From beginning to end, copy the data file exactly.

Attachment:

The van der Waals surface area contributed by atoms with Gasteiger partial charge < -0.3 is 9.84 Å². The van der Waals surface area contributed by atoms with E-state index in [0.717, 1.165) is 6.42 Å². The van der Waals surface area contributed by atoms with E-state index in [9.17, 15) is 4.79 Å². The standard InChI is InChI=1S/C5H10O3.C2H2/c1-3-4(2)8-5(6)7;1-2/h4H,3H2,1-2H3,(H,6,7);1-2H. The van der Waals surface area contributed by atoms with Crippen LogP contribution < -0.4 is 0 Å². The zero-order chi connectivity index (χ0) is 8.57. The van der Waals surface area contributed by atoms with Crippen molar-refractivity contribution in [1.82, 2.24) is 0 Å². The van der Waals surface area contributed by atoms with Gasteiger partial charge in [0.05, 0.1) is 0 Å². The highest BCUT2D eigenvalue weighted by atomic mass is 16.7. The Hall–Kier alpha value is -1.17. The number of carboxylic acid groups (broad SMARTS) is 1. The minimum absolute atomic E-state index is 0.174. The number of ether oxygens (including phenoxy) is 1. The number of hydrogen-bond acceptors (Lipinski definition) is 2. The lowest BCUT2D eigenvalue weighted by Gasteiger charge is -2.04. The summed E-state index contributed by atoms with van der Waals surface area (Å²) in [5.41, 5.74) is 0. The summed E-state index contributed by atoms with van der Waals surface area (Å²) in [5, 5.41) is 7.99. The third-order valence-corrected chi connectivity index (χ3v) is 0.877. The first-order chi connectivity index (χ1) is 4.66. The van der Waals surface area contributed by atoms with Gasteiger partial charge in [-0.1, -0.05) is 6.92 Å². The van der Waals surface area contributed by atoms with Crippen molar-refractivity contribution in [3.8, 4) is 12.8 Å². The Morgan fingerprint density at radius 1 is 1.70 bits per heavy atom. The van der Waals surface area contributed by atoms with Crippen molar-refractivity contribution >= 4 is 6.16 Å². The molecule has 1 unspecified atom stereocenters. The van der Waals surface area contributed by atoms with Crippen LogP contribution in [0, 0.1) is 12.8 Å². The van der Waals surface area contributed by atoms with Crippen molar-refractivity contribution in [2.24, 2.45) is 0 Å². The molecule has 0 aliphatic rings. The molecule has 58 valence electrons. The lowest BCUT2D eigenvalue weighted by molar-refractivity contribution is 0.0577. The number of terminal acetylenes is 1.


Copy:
The van der Waals surface area contributed by atoms with Gasteiger partial charge < -0.3 is 9.84 Å². The van der Waals surface area contributed by atoms with E-state index in [0.717, 1.165) is 6.42 Å². The van der Waals surface area contributed by atoms with E-state index in [9.17, 15) is 4.79 Å². The standard InChI is InChI=1S/C5H10O3.C2H2/c1-3-4(2)8-5(6)7;1-2/h4H,3H2,1-2H3,(H,6,7);1-2H. The van der Waals surface area contributed by atoms with Crippen LogP contribution < -0.4 is 0 Å². The zero-order chi connectivity index (χ0) is 8.57. The van der Waals surface area contributed by atoms with Crippen molar-refractivity contribution in [1.82, 2.24) is 0 Å². The van der Waals surface area contributed by atoms with Gasteiger partial charge in [0.05, 0.1) is 0 Å². The highest BCUT2D eigenvalue weighted by atomic mass is 16.7. The Hall–Kier alpha value is -1.17. The number of carboxylic acid groups (broad SMARTS) is 1. The minimum absolute atomic E-state index is 0.174. The number of ether oxygens (including phenoxy) is 1. The number of hydrogen-bond acceptors (Lipinski definition) is 2. The lowest BCUT2D eigenvalue weighted by Gasteiger charge is -2.04. The summed E-state index contributed by atoms with van der Waals surface area (Å²) in [5.41, 5.74) is 0. The summed E-state index contributed by atoms with van der Waals surface area (Å²) in [5, 5.41) is 7.99. The third-order valence-corrected chi connectivity index (χ3v) is 0.877. The first-order chi connectivity index (χ1) is 4.66. The van der Waals surface area contributed by atoms with Gasteiger partial charge in [-0.1, -0.05) is 6.92 Å². The van der Waals surface area contributed by atoms with Crippen molar-refractivity contribution in [3.8, 4) is 12.8 Å². The Morgan fingerprint density at radius 1 is 1.70 bits per heavy atom. The van der Waals surface area contributed by atoms with Crippen molar-refractivity contribution >= 4 is 6.16 Å². The molecule has 1 unspecified atom stereocenters. The van der Waals surface area contributed by atoms with Crippen LogP contribution in [0, 0.1) is 12.8 Å². The van der Waals surface area contributed by atoms with Crippen molar-refractivity contribution in [2.24, 2.45) is 0 Å². The molecule has 0 aliphatic rings. The molecule has 58 valence electrons. The lowest BCUT2D eigenvalue weighted by molar-refractivity contribution is 0.0577. The number of terminal acetylenes is 1.